CNN reports that some Californians are upset that Justin Combs—son of Sean Combs, aka Diddy, aka the world’s wealthiest hip hop artist—has been offered an athletic scholarship to UCLA. The younger Combs is a graduate of New Rochelle Iona Prep, a private school just north of New York City. There he compiled a 3.75 GPA while also shining as a defensive back on the football team. According to the Los Angeles Times, he was offered scholarships by Illinois, Virginia, and Wyoming, as well as UCLA.
The California state university system has had some pretty severe financial problems lately, as you may have heard. And so some California taxpayers are saying that it’s wrong for the school to give a $54,000 scholarship to the son of a man who’s worth an estimated $550 million. The offer, they say, should be revoked.
This is both wrong and foolish. For one thing, $54,000 is a drop in the bucket when it comes to the UC schools’ financial woes. While the scholarship could continue beyond his freshman year, and thus increase considerably in value, there is presumably, as usual, no guarantee that it will. And there are easier ways to save $54,000. Maybe ask the chancellor at UC Davis to take home just $346,000 next year, instead of an even $400k, for instance. Or, to be fair, maybe spread those paycuts across the top administrators at the UC schools. Executive pay at some public universities, like executive pay elsewhere in other fields, has gotten out of hand.
Of course, if you believe the school should end the practice of handing out merit-based athletics scholarships, altogether, that’s a reasonable argument to make. Others have certainly made that case before. You can also make a decent case that college football should be done away with entirely. But assuming that both college football and merit-based athletic scholarships remain, revoking the offer to Combs alone would simply punish one athlete because his dad is not only rich, but famous—meaning that people, as a result, know he’s rich (surely there have been other UCLA athletes whose parents could have afforded tuition).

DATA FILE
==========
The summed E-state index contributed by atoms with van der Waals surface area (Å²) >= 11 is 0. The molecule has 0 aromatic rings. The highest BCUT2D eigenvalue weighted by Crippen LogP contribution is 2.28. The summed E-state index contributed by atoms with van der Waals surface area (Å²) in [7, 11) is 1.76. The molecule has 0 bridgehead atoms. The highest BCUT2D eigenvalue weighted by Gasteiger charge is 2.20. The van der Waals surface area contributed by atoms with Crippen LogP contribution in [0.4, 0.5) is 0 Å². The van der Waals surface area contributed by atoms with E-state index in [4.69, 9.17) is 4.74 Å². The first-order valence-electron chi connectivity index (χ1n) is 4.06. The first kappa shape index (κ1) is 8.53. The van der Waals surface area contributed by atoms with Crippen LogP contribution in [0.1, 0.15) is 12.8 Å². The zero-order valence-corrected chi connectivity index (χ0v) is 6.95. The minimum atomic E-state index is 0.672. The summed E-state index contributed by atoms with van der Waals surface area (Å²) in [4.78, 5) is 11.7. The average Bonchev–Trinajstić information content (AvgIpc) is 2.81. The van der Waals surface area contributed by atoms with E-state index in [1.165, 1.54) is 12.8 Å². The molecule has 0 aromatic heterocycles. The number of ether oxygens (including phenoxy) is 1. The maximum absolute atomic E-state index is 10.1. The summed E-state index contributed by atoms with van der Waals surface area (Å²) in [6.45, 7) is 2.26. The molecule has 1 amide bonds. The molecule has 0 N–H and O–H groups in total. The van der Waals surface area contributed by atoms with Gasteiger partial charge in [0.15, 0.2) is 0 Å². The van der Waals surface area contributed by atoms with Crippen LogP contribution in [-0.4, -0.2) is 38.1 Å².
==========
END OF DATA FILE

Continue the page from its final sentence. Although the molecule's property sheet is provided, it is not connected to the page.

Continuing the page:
What’s more, in college athletics, a full scholarship is, among other things, a commitment to developing a particular athlete. If UCLA didn’t give Combs a scholarship, it’s quite possible, perhaps even likely, that he would go to a school that did, even though his father doesn’t need the tuition help.
And if he did go to another college, that school, and not UCLA, would likely become the beneficiary of any future donations by Mr. Wealthiest Artist in Hip Hop. Sean Combs said in a statement that the offer from UCLA was “one of the proudest moments of my life,” and that it represents “everything a father could want in his son, for him to excel at what he loves to do.”
That sounds like the kind of father who might one day want to support the program and school that gave his son such a great opportunity. I give UCLA (not to mention Virginia, Illinois, and Wyoming) the benefit of the doubt, and assume that they offered this scholarship on the merits. But giving such a scholarship to the son of Sean Combs is probably a smart financial play long term. And, when it comes to the financial health of the California state school system, it’s the long term that matters.